Tolkien criticism, which starts with reviews of The Hobbit in 1937
        and ends at the publication of the second edition of The Lord of the
        Rings in 1965. In the years following the publication of the Middle-
        earth tales, Tolkien provided commentaries on the creative
        inspirations behind them. The dissertation assesses the initial block
        of Tolkien's self-criticism, such as his article "Tolkien on Tolkien."

        The next major period of commentary comprises studies published
        between 1966 and 1976 (the year before the initial publication of The
        Silmarillion ). The dissertation then examines another significant
        block of Tolkien's self-criticism, which includes the collection of
        his letters. The last chapter provides an assessment of the current
        state of the extensive and diverse commentary on Tolkien.

        Therefore, the customary labels for Tolkien criticism, such
        as "hostile" vs. "laudatory" or "popular" vs. "serious," are more
        misleading than representative. While there may be starkly differing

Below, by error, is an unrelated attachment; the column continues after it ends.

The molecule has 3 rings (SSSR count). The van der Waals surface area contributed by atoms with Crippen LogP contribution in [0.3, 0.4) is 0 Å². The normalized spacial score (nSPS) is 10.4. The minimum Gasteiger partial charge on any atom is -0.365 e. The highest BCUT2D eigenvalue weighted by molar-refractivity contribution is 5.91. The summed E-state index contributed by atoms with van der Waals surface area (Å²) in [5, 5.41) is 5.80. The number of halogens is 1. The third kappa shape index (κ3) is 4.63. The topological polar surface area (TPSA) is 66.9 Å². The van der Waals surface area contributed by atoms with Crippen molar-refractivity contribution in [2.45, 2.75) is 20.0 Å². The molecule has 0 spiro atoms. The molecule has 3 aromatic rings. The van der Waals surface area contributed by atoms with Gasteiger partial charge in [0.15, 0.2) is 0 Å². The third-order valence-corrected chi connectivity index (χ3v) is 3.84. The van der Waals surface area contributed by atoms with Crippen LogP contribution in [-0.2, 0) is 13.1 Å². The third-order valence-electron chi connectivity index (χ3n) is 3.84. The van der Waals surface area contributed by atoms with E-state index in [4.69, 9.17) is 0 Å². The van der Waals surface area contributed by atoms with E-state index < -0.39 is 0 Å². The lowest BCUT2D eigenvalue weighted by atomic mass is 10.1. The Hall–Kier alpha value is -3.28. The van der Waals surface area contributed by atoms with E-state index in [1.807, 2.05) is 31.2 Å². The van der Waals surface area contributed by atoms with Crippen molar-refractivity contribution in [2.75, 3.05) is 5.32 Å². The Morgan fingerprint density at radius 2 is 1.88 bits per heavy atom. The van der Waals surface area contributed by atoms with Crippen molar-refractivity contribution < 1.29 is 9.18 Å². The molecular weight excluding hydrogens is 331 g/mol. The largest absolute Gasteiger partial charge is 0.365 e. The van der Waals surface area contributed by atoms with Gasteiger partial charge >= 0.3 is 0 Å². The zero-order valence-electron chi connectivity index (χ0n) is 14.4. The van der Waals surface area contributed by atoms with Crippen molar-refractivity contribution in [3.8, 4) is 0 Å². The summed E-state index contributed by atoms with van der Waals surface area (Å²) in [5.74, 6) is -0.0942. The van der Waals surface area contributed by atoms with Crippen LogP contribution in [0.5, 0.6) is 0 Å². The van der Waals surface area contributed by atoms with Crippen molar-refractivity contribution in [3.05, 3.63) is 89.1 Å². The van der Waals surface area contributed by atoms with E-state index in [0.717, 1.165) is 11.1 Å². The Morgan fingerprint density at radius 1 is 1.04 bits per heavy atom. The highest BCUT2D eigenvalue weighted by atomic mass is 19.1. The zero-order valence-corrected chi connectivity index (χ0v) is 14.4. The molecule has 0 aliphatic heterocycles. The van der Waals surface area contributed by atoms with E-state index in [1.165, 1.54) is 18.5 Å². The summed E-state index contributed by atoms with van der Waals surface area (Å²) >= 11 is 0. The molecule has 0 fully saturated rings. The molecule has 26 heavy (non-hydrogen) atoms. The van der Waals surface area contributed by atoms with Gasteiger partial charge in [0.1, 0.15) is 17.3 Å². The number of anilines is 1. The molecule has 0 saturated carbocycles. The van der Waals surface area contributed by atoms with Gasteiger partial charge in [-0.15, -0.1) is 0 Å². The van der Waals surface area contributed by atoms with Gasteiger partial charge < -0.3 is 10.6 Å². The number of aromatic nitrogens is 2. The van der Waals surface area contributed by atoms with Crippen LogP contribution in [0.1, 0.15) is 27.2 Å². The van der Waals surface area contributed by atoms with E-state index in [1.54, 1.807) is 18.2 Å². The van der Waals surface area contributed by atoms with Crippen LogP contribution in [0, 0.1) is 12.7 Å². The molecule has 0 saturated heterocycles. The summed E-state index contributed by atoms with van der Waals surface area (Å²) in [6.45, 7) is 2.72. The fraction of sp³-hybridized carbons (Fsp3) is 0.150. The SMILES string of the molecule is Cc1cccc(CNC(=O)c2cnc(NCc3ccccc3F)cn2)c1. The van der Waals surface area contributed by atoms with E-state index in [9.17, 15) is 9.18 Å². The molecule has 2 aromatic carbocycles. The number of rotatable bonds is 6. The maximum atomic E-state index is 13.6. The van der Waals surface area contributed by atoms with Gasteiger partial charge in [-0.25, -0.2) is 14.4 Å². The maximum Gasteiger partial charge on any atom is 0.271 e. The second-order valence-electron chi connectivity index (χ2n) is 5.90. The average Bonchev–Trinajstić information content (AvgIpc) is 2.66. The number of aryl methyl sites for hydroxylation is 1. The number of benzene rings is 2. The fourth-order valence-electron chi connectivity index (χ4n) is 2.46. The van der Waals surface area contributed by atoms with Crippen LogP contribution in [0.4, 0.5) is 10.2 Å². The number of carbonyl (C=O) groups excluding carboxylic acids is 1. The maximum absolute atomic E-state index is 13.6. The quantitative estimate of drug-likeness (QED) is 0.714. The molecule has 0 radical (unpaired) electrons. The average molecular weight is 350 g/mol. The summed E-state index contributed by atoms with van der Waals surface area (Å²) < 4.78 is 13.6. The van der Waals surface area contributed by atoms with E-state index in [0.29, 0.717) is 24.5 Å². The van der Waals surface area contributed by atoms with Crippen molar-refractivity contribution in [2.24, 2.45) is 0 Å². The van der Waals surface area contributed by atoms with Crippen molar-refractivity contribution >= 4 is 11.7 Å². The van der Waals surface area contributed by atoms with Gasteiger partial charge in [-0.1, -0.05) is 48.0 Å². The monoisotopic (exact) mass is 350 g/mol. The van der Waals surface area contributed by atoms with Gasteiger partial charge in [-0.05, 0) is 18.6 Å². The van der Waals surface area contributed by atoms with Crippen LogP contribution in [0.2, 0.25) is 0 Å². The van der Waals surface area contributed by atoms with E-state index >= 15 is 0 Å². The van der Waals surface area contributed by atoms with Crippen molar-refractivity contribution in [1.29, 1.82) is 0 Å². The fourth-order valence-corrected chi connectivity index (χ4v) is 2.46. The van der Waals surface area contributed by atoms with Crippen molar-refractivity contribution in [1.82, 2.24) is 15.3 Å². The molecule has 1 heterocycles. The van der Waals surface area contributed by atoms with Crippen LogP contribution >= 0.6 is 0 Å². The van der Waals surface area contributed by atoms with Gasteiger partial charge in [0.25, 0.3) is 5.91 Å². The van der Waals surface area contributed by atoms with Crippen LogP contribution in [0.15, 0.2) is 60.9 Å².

views of Tolkien and uncertainty as to whether he is considered
        a "canonical" author, his writings remain among the most widely read
        and consistently admired works of literature of the twentieth century.



        --- In mythsoc@y..., "Michael Martinez" <michael@x> wrote:
        > --- In mythsoc@y..., "Ted Sherman" <tedsherman@h...> wrote:
        > > From the current Chronicle of Higher Education.
        >
        > I know many academics. A lot of them are aware of Tolkien and love
        > him. I don't know of any who fall into the category of anti-
        > Tolkienists that these familiar (and well-respected) names refer to
        > in the generic sense.
        >
        > For once, I'd like to see a roundup article of the other side. We
        > have people like Chris Mooney running around pretending Tolkien is
        > worth beating up on, but why can't the media find the academics who
        > turn their noses up at Tolkien?
        >
        > Can anyone suggest a recent article from the last 4-5 years where
        > several of the anti-Tolkienists are cited?
        >
        > Preferably one online, but I need to find out where Houston hides
        its
        > libraries anyway.
      • Michael Martinez
        ... for ... Very interesting. I suppose that will ignite some hearths. :)
        Message 3 of 6 , Sep 13, 2001
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          --- In mythsoc@y..., "Janet Croft" <jbcroft@o...> wrote:
          > I was checking out a database today and found a dissertation that
          > might answer this question -- it's an overview of Tolkien criticism
          > by Dan Timmons, who was at Mythcon and interviewed several of us
          for
          > his forthcoming documentary:

          Very interesting. I suppose that will ignite some hearths. :)